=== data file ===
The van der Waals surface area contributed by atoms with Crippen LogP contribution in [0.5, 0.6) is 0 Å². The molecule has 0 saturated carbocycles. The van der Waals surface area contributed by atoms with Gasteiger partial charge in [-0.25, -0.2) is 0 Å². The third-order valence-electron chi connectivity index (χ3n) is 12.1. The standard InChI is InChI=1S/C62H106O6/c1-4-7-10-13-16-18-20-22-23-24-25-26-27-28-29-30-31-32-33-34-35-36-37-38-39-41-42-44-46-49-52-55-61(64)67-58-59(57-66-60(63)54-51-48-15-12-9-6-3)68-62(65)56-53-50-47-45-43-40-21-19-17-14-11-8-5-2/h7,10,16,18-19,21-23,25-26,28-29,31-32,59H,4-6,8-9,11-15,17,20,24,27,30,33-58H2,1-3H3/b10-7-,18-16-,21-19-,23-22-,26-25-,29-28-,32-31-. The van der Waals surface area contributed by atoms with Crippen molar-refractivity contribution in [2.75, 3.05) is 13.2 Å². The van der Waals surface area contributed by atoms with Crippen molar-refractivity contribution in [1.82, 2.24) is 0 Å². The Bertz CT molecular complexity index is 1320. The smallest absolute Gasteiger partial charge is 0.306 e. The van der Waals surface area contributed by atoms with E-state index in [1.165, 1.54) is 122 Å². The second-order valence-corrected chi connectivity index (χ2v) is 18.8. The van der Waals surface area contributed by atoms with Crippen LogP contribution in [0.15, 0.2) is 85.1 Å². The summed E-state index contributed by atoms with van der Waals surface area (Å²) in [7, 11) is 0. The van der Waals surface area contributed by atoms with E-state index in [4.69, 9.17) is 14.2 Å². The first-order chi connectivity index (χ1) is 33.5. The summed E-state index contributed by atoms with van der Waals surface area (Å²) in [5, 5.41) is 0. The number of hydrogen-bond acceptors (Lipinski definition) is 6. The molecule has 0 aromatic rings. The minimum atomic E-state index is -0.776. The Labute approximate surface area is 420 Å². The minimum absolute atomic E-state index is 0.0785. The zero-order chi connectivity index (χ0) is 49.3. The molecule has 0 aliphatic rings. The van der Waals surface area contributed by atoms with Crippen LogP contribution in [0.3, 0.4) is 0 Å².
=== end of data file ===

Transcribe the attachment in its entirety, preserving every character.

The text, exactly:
The van der Waals surface area contributed by atoms with Crippen LogP contribution in [0.5, 0.6) is 0 Å². The molecule has 0 saturated carbocycles. The van der Waals surface area contributed by atoms with Gasteiger partial charge in [-0.25, -0.2) is 0 Å². The third-order valence-electron chi connectivity index (χ3n) is 12.1. The standard InChI is InChI=1S/C62H106O6/c1-4-7-10-13-16-18-20-22-23-24-25-26-27-28-29-30-31-32-33-34-35-36-37-38-39-41-42-44-46-49-52-55-61(64)67-58-59(57-66-60(63)54-51-48-15-12-9-6-3)68-62(65)56-53-50-47-45-43-40-21-19-17-14-11-8-5-2/h7,10,16,18-19,21-23,25-26,28-29,31-32,59H,4-6,8-9,11-15,17,20,24,27,30,33-58H2,1-3H3/b10-7-,18-16-,21-19-,23-22-,26-25-,29-28-,32-31-. The van der Waals surface area contributed by atoms with Crippen molar-refractivity contribution in [2.75, 3.05) is 13.2 Å². The van der Waals surface area contributed by atoms with Crippen molar-refractivity contribution in [1.82, 2.24) is 0 Å². The Bertz CT molecular complexity index is 1320. The smallest absolute Gasteiger partial charge is 0.306 e. The van der Waals surface area contributed by atoms with E-state index in [1.165, 1.54) is 122 Å². The second-order valence-corrected chi connectivity index (χ2v) is 18.8. The van der Waals surface area contributed by atoms with Crippen LogP contribution in [0.15, 0.2) is 85.1 Å². The summed E-state index contributed by atoms with van der Waals surface area (Å²) in [7, 11) is 0. The van der Waals surface area contributed by atoms with E-state index in [4.69, 9.17) is 14.2 Å². The first-order chi connectivity index (χ1) is 33.5. The summed E-state index contributed by atoms with van der Waals surface area (Å²) in [5, 5.41) is 0. The number of hydrogen-bond acceptors (Lipinski definition) is 6. The molecule has 0 aromatic rings. The minimum atomic E-state index is -0.776. The Labute approximate surface area is 420 Å². The minimum absolute atomic E-state index is 0.0785. The zero-order chi connectivity index (χ0) is 49.3. The molecule has 0 aliphatic rings. The van der Waals surface area contributed by atoms with Crippen LogP contribution in [0.3, 0.4) is 0 Å².